Prop Internships

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  Prop Director     Prop Artisan   Prop Skills       Prop Training    Contracts/Salaries    





UWM student Loren Watson working in the prop shop.

         A beginning level position found in many organizations is the Properties Intern.  An internship in the prop shop of a regional theatre is one of the best ways to make the move from theatre training at a university to the professional theatre world.  Many educational institutions offer classes for credit in the final year of the training curriculum supporting an internship for either a full or partial semester. Professional theatre companies offer internships knowing they are preparing the next level of craftspersons to be hired into the profession.  In a recent SPAM (Society of Properties Artisans/Managers) survey of both regional and summer theatres, thirty-eight regional theatres offered some form of an internship with many offering a small stipend or other financial support.  Of the twenty-three summer theatres responding to the survey, most offered a stipend as well as housing.

    An internship exposes the student to  professional work processes and products building on whatever level of training was offered in the university.  By engaging with craftspeople, designers, and directors in the professional environment the student learns professional work standards and develops the professional contacts necessary for a successful career within the theatre industry.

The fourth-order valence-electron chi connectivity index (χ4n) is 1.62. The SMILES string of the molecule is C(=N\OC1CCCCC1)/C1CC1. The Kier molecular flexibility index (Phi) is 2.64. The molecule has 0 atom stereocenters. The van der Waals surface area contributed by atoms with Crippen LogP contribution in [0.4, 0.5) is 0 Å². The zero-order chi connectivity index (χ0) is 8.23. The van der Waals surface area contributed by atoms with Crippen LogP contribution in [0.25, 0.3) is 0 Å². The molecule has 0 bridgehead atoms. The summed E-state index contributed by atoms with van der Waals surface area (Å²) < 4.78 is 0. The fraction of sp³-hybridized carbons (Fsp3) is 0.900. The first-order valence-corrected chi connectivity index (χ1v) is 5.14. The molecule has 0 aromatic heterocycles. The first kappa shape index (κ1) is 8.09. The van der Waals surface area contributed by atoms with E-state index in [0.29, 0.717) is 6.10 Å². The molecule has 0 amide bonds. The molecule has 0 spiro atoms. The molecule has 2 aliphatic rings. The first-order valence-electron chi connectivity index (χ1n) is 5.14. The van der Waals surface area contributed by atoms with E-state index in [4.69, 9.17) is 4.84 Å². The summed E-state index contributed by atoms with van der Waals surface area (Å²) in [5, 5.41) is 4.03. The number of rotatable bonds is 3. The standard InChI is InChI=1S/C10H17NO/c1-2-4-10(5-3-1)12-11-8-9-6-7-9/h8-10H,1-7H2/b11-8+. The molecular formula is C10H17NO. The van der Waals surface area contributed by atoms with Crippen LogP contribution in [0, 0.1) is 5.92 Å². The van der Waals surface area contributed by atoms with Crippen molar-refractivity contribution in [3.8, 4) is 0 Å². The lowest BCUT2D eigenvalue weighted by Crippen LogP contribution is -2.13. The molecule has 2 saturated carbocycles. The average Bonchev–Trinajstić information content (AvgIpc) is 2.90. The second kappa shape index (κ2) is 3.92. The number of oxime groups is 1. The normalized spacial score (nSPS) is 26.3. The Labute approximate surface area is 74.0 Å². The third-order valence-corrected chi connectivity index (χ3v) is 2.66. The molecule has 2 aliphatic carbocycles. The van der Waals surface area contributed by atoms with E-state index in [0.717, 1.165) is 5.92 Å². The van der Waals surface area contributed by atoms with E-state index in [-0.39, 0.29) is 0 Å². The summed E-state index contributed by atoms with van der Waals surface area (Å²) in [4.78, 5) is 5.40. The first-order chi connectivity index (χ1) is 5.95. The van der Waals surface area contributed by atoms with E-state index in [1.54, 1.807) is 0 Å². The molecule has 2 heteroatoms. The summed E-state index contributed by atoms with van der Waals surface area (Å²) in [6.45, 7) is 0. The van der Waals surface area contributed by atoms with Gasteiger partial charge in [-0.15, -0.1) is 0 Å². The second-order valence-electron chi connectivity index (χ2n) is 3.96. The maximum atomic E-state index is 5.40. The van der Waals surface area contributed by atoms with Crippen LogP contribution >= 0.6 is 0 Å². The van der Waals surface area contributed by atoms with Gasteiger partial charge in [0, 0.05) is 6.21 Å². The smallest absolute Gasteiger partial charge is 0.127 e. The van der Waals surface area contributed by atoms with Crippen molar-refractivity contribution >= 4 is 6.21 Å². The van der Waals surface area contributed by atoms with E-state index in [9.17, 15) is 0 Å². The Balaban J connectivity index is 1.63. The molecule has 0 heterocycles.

Most interns are expected to work the same hours as paid staff and depending on the skills of the individual, may be assigned as an assistant to a full time staff member or even given individual projects to complete. Some theatres offer a hands-on training component in addition to just working in the shop.  As the intern demonstrates ability and learns the way of working in a particular organization, opportunities to work on larger projects usually are given.  Beyond learning professional technical skills the intern is also exposed to the communication, organization, and leadership qualities needed to be successful.  

    To find an internship, search the websites of the regional or summer theatres.  Many have links available describing the opportunities for employment.  On the theatre webpage look for a link under a header such as:  Opportunities, Employment, Jobs, Education, Training, or Internship.  Contacting the theatre in person or by phone is also a good way to discover what internship possibilities are available or who the contact person is for setting up an internship.  If a particular theatre does not have an internship program in place, it is always possible to  talk directly with the properties director about setting one up.  Few theatres will turn away free labor, especially someone with an interest in the technical field having some level of training and a passion for the work.  Theatres with Union contracts may be limited in offering contracts due to their particular agreement with the Local Stagehands contract.

    Accepting an internship carries with it the same responsibility of accepting a fully paid position.  The staff of the prop shop will expect the intern to be engaged, collaborative, and hard-working.  In exchange, they offer the start of a successful career.  An internship should not be viewed as a way to just see what goes on behind the scenes of a professional theatre but must be approached as an entry-level job with the same consequences of success dependent on assessment and review by supervising personnel.











Click here to view sub-topics:


  Prop Director     Prop Artisan   Prop Skills        Prop Training    Contracts/Salaries    

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